“If it were up ta me, ah’d burn it to the ground an’ add some salt ta be sure nothing came back.”

    Does Gotham makes its criminals, or do its criminals make Gotham? In at least Hex’s eyes, it’s the former, and it will be a very interesting thread to read through the remainder of the series.

    Another thing I love that Gray and Palmiotti do with Gotham is use long-term DC readers familiarity with characters to make the story all the more easy to appreciate. Throwing in names like “Wayne,” “Cobblepot,” and “Arkham” provides insight into the lineage of this part of the world, and that familiarity makes it all the more engaging for readers like me. That said, without that familiarity, the story still works, and works well.

    Artist Moritat is not someone I’m familiar with in terms of interiors but I do know his work from the internet. What I have seen I’ve liked, and his work does something I can’t recall seeing previously – inking characters with heavy, thick lines that makes them almost feel superimposed on their backgrounds at times. At first it was off putting, but on re-reads, I started to appreciate what he was trying to do with these heavier lines. It gave the characters in the foreground a more weighted feel, and was excellent at drawing the eye to the places that he wanted you to look at.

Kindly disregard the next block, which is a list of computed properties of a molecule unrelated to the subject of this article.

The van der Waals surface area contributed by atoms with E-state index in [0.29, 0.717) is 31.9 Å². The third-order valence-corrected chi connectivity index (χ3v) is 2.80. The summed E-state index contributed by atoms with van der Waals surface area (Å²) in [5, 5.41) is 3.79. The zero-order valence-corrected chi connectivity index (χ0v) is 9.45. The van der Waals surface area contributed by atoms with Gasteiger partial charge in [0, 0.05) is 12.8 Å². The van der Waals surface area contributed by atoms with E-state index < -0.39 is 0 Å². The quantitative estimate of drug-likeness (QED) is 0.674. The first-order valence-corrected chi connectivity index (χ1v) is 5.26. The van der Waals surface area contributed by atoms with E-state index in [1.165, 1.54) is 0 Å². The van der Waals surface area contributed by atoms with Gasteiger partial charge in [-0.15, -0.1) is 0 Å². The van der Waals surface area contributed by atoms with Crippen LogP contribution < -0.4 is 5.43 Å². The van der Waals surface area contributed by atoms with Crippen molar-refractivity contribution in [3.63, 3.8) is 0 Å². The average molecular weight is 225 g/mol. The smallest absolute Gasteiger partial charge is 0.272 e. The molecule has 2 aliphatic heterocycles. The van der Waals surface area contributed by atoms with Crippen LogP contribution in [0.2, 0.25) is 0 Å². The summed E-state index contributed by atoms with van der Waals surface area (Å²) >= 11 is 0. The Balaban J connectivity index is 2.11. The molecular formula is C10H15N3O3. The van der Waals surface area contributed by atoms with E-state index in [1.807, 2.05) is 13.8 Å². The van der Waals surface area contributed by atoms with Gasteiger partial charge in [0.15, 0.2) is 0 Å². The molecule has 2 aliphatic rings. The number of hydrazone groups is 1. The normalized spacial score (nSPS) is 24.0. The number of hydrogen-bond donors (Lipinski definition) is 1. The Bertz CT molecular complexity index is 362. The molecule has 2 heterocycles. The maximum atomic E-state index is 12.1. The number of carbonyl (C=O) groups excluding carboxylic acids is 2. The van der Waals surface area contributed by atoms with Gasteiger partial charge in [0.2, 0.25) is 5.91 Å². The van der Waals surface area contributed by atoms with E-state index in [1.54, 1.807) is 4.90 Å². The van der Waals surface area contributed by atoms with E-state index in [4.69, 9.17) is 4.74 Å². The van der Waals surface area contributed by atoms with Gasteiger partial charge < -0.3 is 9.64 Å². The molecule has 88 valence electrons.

Continued below

    Overall, this book was sharply drawn and beautiful as it scoured the depths of Gotham’s underberlly. Moritat may not have been someone I was really familiar with before, but he’s now someone I will look out for going forward.

    One thing I loved that bridged the gap between the written and illustrated narratives were the transitional panels that the team used at times. While most comics would use a simple caption box to say “No rest for the wicked” as this book did, team ASW’s decision to make it a more expansive and artistic panel on its own gives the book its own distinct feel, making it stand out not just from the rest of the DCnU but other comics in general.

    If I haven’t properly conveyed it yet, here it all is on the table: I really loved this comic. Gray and Palmiotti have hooked me with their stellar character work and a central mystery that is both horrific and engaging, while Moritat provides a visual component that gives the book a look all its own. All-Star Western is one of the shining lights of the new DC universe, even when it’s taking readers through the dredges of old Gotham.

    Final Verdict: 9.0 – Buy

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    David Harper

    David Harper mainly focuses on original content, interviews, co-hosting our 4 Color News and Brews video podcast, and being half of the Mignolaversity and Valiant (Re)visions team. He runs Multiversity's Twitter and Facebook pages, and personally tweets (rarely) @slicedfriedgold. By day, he works in an ad agency in Anchorage, Alaska, and he loves his wife, traveling and biscuits & gravy (ordered most to least, which is still a lot).